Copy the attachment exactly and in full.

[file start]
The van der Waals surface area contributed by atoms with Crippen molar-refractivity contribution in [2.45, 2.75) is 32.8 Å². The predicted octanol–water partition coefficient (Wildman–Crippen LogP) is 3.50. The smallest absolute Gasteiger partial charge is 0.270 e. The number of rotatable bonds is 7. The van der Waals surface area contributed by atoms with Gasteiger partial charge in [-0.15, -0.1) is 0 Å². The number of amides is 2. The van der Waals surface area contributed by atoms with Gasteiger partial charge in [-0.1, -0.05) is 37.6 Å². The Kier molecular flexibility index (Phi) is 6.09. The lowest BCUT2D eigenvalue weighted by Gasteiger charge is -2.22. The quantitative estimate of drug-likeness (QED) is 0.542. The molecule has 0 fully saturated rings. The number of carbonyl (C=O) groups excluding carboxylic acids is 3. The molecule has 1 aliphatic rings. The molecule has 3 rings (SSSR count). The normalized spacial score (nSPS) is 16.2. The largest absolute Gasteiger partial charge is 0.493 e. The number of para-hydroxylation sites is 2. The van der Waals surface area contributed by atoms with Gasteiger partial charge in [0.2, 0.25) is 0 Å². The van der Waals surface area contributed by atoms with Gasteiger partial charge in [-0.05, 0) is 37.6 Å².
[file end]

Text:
The van der Waals surface area contributed by atoms with Crippen molar-refractivity contribution in [2.45, 2.75) is 32.8 Å². The predicted octanol–water partition coefficient (Wildman–Crippen LogP) is 3.50. The smallest absolute Gasteiger partial charge is 0.270 e. The number of rotatable bonds is 7. The van der Waals surface area contributed by atoms with Gasteiger partial charge in [-0.15, -0.1) is 0 Å². The number of amides is 2. The van der Waals surface area contributed by atoms with Gasteiger partial charge in [-0.1, -0.05) is 37.6 Å². The Kier molecular flexibility index (Phi) is 6.09. The lowest BCUT2D eigenvalue weighted by Gasteiger charge is -2.22. The quantitative estimate of drug-likeness (QED) is 0.542. The molecule has 0 fully saturated rings. The number of carbonyl (C=O) groups excluding carboxylic acids is 3. The molecule has 1 aliphatic rings. The molecule has 3 rings (SSSR count). The normalized spacial score (nSPS) is 16.2. The largest absolute Gasteiger partial charge is 0.493 e. The number of para-hydroxylation sites is 2. The van der Waals surface area contributed by atoms with Gasteiger partial charge in [0.2, 0.25) is 0 Å². The van der Waals surface area contributed by atoms with Gasteiger partial charge in [-0.05, 0) is 37.6 Å².